How to Calculate the Target ROAS for eCommerce Stores
Wondering if your Facebook Ad campaigns are actually bringing in profit?
Or are you running ads with decent ROAS but not seeing the dollars you want roll in?
Maybe you feel revenue rich but profit poor (which is normal and common!)
Running profitable ad campaigns has always been a challenge for eCommerce businesses.
As you scale, new customers get more and more expensive to reach, attract, and convert. Why? Because the larger your audience, the more product-market fit wanes and the faster your ad creative needs to adapt.
So how do you calculate the target ROAS your business should aim for in order to be profitable?
In this post, we’ll walk through the process we follow when determining target ROAS for our clients including:
- How to calculate your ROAS first.
- Defining your eCommerce business costs.
- 3 Steps to help you define and calculate your target ROAS.
- Understanding lifetime value (LTV)
When you know what metrics to track, you’ll ultimately make better decisions with your ad spend to ensure you’re bringing in not just revenue, but actual dollars to your pocket.
Because it’s not the number of clicks that matters, it’s what the ROAS looks like over time.
So let’s dive deeper into how to calculate your target ROAS and to ensure your Facebook Ads are successful.
What is ROAS?
ROAS is short for “return on ad spend.”
In simple terms, it’s the number for how much money is generated on every dollar spent on advertising.
You can use this metric to measure the effectiveness of your marketing efforts or how well a specific ad campaign is doing.
So how do you calculate your ROAS?
Determine the revenue you’ve generated from your campaigns, then divide this number by your ad spend.
For example, let’s say your business made $100,455.96 worth of revenue in March, and your ad spend for that month was $29,010.55.
Here’s how to calculate your ROAS:
Facebook Ads manager shows ROAS data as a ratio, but some people prefer to calculate ROAS as a percentage.
Using the same example as above, simply multiply your ratio by 100 to get the percentage (i.e. 3.46 x 100).
So in this case the ROAS would be 346%.
Defining the Cost(s)
Before we dive into calculating the target ROAS for your eCommerce business, let’s look at defining the potential costs of your business.
We’ll need this information later to figure out the target ROAS formula.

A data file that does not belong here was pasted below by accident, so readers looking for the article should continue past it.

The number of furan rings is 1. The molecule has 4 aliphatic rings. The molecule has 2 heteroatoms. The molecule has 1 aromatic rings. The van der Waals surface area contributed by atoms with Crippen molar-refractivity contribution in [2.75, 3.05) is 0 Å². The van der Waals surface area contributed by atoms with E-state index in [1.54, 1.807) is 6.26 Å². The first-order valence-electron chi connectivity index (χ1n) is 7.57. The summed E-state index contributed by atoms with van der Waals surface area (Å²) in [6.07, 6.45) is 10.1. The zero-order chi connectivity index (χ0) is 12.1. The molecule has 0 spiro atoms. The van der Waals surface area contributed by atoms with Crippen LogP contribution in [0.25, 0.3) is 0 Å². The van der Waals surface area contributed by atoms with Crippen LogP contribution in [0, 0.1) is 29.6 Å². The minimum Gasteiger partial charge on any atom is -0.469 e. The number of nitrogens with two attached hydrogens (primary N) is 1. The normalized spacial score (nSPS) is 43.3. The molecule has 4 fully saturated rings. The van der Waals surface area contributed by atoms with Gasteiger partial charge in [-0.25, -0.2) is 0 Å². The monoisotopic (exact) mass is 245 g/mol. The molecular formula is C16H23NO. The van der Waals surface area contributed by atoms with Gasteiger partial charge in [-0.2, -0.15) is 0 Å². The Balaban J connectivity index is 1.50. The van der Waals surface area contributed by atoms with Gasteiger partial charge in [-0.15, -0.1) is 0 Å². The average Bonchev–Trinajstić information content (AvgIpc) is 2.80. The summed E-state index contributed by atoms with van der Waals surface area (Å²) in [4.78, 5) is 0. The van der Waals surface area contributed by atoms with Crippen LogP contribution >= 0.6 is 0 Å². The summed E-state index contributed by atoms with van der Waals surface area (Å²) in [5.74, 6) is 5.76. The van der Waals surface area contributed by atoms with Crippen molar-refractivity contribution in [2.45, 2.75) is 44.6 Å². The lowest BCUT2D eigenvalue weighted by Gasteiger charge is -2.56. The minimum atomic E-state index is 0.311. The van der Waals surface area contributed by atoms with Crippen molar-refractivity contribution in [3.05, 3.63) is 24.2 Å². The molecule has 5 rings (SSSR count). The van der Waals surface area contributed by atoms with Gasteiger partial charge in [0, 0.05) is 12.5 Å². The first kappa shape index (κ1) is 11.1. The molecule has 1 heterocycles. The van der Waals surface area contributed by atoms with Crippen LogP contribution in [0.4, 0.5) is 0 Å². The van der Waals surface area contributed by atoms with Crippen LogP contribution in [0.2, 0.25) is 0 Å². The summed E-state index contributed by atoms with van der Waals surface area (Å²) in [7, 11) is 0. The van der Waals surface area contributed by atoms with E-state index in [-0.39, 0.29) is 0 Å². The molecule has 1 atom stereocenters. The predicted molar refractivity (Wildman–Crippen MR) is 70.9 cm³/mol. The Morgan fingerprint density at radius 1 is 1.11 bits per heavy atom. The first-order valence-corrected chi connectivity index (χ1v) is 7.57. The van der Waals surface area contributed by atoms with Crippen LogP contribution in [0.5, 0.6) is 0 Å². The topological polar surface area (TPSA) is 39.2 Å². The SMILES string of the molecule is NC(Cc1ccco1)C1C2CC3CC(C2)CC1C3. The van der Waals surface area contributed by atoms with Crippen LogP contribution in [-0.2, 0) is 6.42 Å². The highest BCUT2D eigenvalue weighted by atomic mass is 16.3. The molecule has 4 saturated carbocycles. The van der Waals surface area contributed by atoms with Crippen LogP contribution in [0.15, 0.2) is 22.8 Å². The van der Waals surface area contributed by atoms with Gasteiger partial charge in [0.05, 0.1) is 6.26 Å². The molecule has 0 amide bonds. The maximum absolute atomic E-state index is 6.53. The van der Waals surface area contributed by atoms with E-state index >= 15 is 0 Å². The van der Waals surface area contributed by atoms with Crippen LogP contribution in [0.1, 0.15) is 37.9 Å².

Typically, all the costs associated with sustaining your business can be segmented into two categories:
Variable costs and fixed costs.
Here’s what each of these mean:
Variable costs are created or directly affected when a sale is made. As the order volume increases, the variable costs (VC) increase too.
Fixed costs are independent of sales and don’t change as volume increases (e.g. operational expenses like rent, utilities, payroll, etc.)
For the sake of defining target ROAS, we’ll use only variable costs since they are correlated with paid media efforts.
Next, let’s look at the most common variable costs for eCommerce businesses.
COGS refers to the production costs per unit. This can be the price you’ve set with a manufacturer or the cost of materials and labor (e.g. for things like handmade or in-house goods).
Sometimes, shipping and receiving will be bundled into your COGS too.
Transaction fees are also known as your payment processor fees.
Along with major credit cards, the most popular payment processors for brands and eCommerce stores are PayPal, Stripe, Square, and Shopify Pay.
Rates across processors are similar and can start at 2.9% + $0.30 per transaction or lower based on the platform or type of plan.
Apps like Klarna and AfterPay also boost conversion rates but may come with additional charges.
After COGS, shipping your product to your customers is the next biggest cost for eCommerce brands and stores.
To help mitigate the cost, some businesses factor the cost of shipping into the price of their products. If this is the case, the amount doesn’t count towards your variable costs.